From my list on children and grandchildren of Holocaust survivors.

Who am I?

Elizabeth Rynecki is the great-granddaughter of Polish-Jewish artist, Moshe Rynecki (1881-1943). She grew up with her great-grandfather's paintings prominently displayed on the walls of her family home and understood from an early age that the art connected her to a legacy from "the old country": Poland. Elizabeth has a BA in Rhetoric from Bates College ('91) and an MA in Rhetoric and Communication from UC Davis ('94). Her Master's thesis focused on children of Holocaust survivors. Her book, Chasing Portraits: A Great-Granddaughter’s Quest for Her Lost Art Legacy, was published by NAL/Penguin Random House in September 2016. Her documentary film, also titled Chasing Portraits, had its world premiere in Poland in 2018 and has screened at numerous film festivals across North America. The film can be streamed on Amazon, iTunes, Kanopy, and OvidTV.

Elizabeth's book list on children and grandchildren of Holocaust survivors

Elizabeth Rynecki Why did Elizabeth love this book?

Glenn Kurtz’s grandparents traveled to Poland in August 1938, one year before the outbreak of the Second World War, to visit family. They filmed parts of that trip, including 3 minutes in Poland, footage that ultimately became one of the last records of a once vibrant Jewish community. Decades later, Kurtz painstakingly set out to identify the people in the film. He ultimately located seven living survivors, including an eighty-six-year-old man who appeared in the film as a thirteen-year-old boy. A heartfelt and powerful telling of what it means to rescue history and stories of survival.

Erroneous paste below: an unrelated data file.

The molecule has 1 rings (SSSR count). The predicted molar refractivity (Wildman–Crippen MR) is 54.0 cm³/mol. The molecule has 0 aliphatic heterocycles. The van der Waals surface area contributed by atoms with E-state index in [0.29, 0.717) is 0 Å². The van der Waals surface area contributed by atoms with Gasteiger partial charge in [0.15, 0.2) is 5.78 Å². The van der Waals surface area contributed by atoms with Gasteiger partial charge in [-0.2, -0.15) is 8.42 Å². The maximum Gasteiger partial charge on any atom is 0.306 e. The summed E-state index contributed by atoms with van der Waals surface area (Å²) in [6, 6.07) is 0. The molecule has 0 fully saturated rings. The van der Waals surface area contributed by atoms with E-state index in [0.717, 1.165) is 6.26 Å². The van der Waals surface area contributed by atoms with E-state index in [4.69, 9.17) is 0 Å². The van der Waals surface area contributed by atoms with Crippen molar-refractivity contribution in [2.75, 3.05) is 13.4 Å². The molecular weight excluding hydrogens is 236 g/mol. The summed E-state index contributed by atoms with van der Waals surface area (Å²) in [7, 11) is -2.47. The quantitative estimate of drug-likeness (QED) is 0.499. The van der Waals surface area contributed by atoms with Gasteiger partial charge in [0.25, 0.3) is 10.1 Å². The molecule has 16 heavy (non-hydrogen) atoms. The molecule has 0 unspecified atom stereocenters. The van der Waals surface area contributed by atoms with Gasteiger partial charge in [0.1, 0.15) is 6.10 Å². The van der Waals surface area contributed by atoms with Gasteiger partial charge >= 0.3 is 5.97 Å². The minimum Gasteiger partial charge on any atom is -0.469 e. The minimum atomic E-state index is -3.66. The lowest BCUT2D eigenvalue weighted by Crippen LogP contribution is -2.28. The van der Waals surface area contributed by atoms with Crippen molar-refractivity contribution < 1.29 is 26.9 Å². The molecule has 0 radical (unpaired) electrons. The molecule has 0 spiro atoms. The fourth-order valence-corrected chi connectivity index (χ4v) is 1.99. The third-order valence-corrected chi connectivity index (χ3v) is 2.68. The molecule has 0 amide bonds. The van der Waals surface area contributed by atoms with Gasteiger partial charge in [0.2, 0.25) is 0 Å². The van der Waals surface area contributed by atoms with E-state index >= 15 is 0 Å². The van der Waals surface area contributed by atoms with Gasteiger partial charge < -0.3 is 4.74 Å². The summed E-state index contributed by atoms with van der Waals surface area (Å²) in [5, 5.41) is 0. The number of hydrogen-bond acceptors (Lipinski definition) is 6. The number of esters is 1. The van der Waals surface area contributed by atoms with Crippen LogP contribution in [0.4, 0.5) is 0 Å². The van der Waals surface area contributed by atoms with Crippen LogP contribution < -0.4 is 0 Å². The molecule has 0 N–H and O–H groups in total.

By Glenn Kurtz,

Why should I read it?

2 authors picked Three Minutes in Poland as one of their favorite books, and they share why you should read it.

What is this book about?

Traveling in Europe in August 1938, one year before the outbreak of World War II, David Kurtz, the author's grandfather, captured three minutes of ordinary life in a small, predominantly Jewish town in Poland on 16 mm Kodachrome colour film. More than seventy years later, through the brutal twists of history, these few minutes of home-movie footage would become a memorial to an entire community, an entire culture that was annihilated in the Holocaust. Three Minutes in Poland traces Glenn Kurtz's remarkable four year journey to identify the people in his grandfather's haunting images. His search takes him across the…